This is the logic of lex talionis

Tuesday, February 13th, 2018

William Ian Miller’s Eye for an Eye did not make it onto T. Greer’s top 10 reads list for 2017, but he did find it quite thought-provoking:

Miller is an unusual creature: part law professor, part medievalist, Miller is equally comfortable discussing ancient Hittite legal decrees, the etymology of old Norse runes, the tropes of Elizabethan Drama, and modern tort law. I suppose if you were to take J.R.R. Tolkien, Thomas Schelling, a good dose of dead-pan humor, and a pinch of the morbid, and then shook them up together in a bottle, Mr. Miller is the man who would emerge.

Miller’s book looks at the politics of social life (in places like medieval Iceland):

When one man (or one women) meets another calculations begin: how should I treat this person? Are we equals, or is he my social inferior? Or perhaps he is my social superior? How do I let him know what my social status is, and how should I respond if he does not take the hint? Is this person worth an insult? A fight? What are the consequences of letting things slide? What are the consequences of refusing to do so?

Eye for an Eye looks at lex talionis — “the law of the talion, the principle of an eye for an eye, of justice through vengeance, retaliation sanctioned by culture and law”:

This understanding of justice is what propels the Icelandic sagas. But it wasn’t just a Viking tick. “Eye for an eye” was standard practice just about everywhere a few thousand years ago, from the shores of Germainia and the fields of the Greek polis to the warring tribes of Canaan and the even more distant lands of the Kurus and the Zhou. We view this understanding of justice as backward and crude. We say things like “an eye for an eye makes the whole world blind.” Miller aims to convince us otherwise.

In Bloodtaking and Peacemaking, Miller tells the story of some Norwegian merchants who had chopped off Skæring’s hand and thought the judgment too steep:

“Then I shall make you another proposal,” said Gudmund. “I will pay Skæring the thirty hundreds that you were judged to pay, but I shall choose one man from amongst you who seems to me of equivalent standing with Skæring and chop off his hand. You may then compensate that man’s hand as cheaply as you wish.”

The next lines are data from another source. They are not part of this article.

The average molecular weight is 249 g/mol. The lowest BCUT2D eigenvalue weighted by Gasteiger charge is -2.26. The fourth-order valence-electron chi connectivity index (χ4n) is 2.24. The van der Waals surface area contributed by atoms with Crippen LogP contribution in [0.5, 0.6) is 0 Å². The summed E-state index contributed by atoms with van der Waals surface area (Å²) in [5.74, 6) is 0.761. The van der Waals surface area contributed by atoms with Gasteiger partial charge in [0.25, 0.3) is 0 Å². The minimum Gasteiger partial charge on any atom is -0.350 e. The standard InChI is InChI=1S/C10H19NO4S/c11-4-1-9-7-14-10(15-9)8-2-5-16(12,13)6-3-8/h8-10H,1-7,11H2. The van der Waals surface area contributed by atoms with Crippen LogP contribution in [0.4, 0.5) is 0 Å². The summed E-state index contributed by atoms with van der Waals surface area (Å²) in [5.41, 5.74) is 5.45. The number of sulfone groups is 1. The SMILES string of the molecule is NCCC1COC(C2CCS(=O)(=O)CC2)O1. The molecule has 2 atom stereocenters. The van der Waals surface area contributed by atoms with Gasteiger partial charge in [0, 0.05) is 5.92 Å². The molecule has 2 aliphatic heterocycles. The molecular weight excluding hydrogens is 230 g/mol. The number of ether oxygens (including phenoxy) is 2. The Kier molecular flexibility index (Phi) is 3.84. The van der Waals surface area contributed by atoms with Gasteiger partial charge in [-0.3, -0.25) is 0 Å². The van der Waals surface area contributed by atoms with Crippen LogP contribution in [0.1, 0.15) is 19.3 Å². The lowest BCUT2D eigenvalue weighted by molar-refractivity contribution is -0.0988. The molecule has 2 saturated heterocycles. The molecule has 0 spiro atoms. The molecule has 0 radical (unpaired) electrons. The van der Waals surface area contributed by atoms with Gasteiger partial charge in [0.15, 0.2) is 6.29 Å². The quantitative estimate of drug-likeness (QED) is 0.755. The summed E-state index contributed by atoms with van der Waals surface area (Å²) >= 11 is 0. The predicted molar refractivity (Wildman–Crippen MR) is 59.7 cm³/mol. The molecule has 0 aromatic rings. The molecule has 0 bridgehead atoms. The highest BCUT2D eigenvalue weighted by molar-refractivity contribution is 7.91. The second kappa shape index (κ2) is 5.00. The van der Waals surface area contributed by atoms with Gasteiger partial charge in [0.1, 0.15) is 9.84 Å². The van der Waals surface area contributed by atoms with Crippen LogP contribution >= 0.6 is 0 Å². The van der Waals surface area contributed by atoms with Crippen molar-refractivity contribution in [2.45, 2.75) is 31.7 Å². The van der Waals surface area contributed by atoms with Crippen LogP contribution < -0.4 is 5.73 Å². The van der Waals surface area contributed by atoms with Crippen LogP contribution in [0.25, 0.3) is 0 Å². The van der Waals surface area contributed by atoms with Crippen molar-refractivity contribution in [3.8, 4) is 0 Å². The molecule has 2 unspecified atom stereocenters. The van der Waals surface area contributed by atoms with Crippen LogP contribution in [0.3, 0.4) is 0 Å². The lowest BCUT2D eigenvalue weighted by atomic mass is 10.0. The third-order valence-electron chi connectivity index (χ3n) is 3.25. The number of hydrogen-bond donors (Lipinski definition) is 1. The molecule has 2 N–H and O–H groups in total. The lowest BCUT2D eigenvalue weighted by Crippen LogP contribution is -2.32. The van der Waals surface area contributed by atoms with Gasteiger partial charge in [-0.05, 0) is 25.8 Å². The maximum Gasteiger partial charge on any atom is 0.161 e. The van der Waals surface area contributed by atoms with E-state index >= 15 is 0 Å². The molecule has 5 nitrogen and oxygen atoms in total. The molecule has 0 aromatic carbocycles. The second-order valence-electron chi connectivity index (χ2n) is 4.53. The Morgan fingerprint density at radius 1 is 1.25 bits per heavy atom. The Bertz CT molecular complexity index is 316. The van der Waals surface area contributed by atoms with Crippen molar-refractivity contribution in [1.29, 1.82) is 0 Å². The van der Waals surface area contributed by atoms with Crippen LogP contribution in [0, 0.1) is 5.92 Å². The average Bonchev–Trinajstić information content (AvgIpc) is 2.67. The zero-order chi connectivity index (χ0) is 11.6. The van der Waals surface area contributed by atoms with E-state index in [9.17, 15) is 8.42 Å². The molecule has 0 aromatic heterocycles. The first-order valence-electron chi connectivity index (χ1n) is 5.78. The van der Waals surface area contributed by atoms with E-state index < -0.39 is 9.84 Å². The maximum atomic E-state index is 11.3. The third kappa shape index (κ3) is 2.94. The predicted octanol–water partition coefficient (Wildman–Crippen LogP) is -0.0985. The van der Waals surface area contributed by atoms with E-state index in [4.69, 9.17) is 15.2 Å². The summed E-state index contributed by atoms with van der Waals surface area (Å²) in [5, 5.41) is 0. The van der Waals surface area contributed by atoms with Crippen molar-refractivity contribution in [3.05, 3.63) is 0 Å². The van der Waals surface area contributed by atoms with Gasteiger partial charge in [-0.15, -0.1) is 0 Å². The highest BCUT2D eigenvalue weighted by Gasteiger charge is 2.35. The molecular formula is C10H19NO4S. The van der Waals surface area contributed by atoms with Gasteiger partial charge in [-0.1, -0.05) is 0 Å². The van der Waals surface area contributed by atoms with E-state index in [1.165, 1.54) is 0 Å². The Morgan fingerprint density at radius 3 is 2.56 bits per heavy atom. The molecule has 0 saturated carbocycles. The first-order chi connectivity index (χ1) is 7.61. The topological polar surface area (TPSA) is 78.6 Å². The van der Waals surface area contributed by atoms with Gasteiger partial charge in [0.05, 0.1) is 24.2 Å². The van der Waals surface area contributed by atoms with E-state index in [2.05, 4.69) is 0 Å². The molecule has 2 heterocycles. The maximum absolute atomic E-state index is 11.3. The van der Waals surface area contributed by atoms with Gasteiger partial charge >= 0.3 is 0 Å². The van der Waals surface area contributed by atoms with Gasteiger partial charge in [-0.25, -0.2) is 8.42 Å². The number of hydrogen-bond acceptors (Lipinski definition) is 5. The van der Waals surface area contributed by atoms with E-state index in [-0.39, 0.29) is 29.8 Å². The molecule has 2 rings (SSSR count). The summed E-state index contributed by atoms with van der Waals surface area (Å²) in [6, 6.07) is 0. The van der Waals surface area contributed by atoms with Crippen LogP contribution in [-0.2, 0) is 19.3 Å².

This did not appeal to the Norwegians and they decided to pay the original award immediately. Gudmund took Skæring with him when they left the ship.


To the Norwegians the award should reflect the price of a middling Icelandic hand. Gudmund forces them to conceive of the award in a different way: it is not the price of buying Skæring’s hand, but the price of preserving a Norwegian hand.

This is the logic of lex talionis, T. Greer explains:

This is why “an eye for an eye” did not in fact make the whole world go blind. The principle of an eye for an eye, as Miller sees it, is “the more ancient and deeper notion that justice is a matter of restoring balance, achieving equity, determining equivalence, making reparations… getting back to zero, to even.” Trading eyes for eyes is not so much about indiscriminate, unthinking violence as it is carefully calculated attempts to match punishment to crime. Talionic justice is a system built on deterrence — not only deterring criminals from committing crimes, but deterring vengeance seekers from exacting too heavy a price in retaliation for crimes committed against them. This is empathy enforced by blood. You think carefully about the pain you inflict on others knowing, that measure for measure, the pain you give others will be given back to you.

We have a sorry habit thinking about revenge as “as going postal and blasting away,” but as Miller notes, “revenge cultures did not think of it that way.” This is obvious if you read the stories revenge cultures created. Characters in the Icelandic sagas approach murder with the meticulousness of a father inspecting his daughter’s suitor. They conducted their feuds not in the heat of rage, but through cold, calculations. Heroes from revenge plays like The Oresteia cycle or The Orphan of Zhao plan their vengeance months or even years in advance, and when the moment comes often have to be goaded into taking revenge. One gets the sense that these people believed that feuding was utterly necessary but not entirely natural.


  1. Kirk says:

    An acquaintance of mine referred to the practice as “…reminding the universe not to f**k with me or my friends…”, and framed it as a “training event”.